How to Work as a Freelance Journalist

A career as a freelance journalist requires both the ability to work independently and skill in interacting with everyone from editors to sources to fellow journalists. If you want to work as a freelance journalist, you'll need to understand every aspect of the business, from what kind of story ideas attract readers to how to persuade an editor to accept your story pitch.


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    Create a portfolio and website. Every time you pitch an idea to a new publication, you'll need to prove to the editor that you're qualified. Keep copies of your best articles to send to editors, and create at least a basic website that you regularly update with new articles, awards or other honors and anything else you'd like editors to know about you. Any time you contact editors, you can simply include a link to your site, making it quicker and easier for them to evaluate your skills.
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    Set up a home office. Freelance journalists usually work from home, although some rent desk or office space. Starting out, though, you'll probably work from your home, and will need a quiet space to work and all the tools, technology and equipment necessary for writing, researching and communicating with editors and sources. An entire room is ideal, but if you can't spare that much space, at least find a dedicated work area. You'll need a computer, printer, Internet access and word processing software. You'll also need an e-mail account, which is the method of communication most editors prefer. You'll need a landline telephone, which works better for phone interviews than a cell phone, and voicemail or an answering machine, and possibly a fax machine.
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    Cultivate a network of sources. If you want steady assignments, you'll need access to late-breaking and inside information to help you find unique and timely stories to pitch. Staff writers usually have to find some story ideas on their own, but often receive many of their assignments from their editors. Freelance journalists, on the other hand, are often solely responsible for finding ideas to pitch to publications. Having relationships with people connected to the subjects or industries you cover can alert you to news and developments, and help you quickly find qualified experts to interview.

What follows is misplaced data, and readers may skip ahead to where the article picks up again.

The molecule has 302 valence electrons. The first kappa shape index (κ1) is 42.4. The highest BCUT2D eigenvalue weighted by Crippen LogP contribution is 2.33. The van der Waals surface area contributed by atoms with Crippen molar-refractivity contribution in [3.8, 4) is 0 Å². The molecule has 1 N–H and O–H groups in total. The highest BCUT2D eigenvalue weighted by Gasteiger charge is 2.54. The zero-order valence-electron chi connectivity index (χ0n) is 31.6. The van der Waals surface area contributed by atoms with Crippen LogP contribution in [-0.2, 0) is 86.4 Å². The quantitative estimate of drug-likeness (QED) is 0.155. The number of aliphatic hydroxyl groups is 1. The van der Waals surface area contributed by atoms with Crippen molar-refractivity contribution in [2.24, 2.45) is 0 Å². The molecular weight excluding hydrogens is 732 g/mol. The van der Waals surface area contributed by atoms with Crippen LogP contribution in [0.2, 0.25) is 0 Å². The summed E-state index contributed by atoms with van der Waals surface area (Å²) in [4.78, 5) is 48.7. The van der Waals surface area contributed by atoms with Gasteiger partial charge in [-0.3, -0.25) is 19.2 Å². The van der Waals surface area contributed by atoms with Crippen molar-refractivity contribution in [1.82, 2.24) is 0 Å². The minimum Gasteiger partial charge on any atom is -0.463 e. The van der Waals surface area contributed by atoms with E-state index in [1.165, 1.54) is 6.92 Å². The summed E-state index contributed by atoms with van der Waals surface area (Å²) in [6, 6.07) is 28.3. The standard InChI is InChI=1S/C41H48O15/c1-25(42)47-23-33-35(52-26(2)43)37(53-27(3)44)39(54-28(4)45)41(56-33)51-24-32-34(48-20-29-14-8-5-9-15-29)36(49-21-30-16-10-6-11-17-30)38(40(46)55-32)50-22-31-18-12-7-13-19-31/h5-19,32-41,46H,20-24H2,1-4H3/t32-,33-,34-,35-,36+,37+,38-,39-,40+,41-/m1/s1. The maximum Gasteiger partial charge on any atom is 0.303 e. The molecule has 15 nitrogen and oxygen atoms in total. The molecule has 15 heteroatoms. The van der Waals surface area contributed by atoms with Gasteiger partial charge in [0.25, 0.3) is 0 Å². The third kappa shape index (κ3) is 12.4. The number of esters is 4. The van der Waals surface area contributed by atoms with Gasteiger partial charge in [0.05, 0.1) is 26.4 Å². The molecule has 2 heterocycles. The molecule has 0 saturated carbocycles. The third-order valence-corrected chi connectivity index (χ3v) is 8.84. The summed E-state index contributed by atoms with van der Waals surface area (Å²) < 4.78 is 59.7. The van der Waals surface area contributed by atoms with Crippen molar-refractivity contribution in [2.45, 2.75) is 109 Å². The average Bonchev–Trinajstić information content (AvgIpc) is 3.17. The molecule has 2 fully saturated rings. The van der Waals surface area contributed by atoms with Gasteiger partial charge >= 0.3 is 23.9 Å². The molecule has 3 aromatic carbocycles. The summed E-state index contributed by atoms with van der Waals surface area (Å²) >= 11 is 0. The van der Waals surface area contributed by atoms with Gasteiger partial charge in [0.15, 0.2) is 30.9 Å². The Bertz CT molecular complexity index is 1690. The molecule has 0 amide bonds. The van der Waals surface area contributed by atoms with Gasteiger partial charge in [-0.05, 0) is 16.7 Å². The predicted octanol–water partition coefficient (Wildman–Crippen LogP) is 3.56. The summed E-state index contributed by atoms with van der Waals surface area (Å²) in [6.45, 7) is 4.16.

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    Keep an idea file. Compile any suggestions from your sources, along with other ideas you can use for articles and keep them in an easily accessible file. This way, you'll always have an idea ready if one of your editors asks you for pitches. Or, if you pitch a story but the publication can't use it, you can try another idea from your file. You can simply jot ideas in a notebook, keep a file folder or save ideas online or on your computer.
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    Send out query letters. When you work as a freelance journalist, you should always be looking for your next assignment. Query letters are a combination of a story pitch and a brief bio that you send to editors. The query outlines your story idea, including what angle you plan to take and what sources you might interview. It also demonstrates to editors why you should write the article, by highlighting your knowledge of the subject and skill as a writer. Even if you have a steady stream of assignments, regularly send out query letters to ensure you have enough work to support yourself.
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    Contact local publications. National publications are the most difficult markets to break into, so if you're just starting out as a freelance journalist, you'll have better luck seeking assignments from newspapers and magazines in your area. Once you've established a relationship with them, they're also more likely to offer you ongoing work, and you may be able to support yourself by writing for these publications alone. Send editors an e-mail describing your experience and why you want to write for that publication, and include your resume and links to some of your published articles.

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Categories: Consultancy Freelance and Contracting | Journalism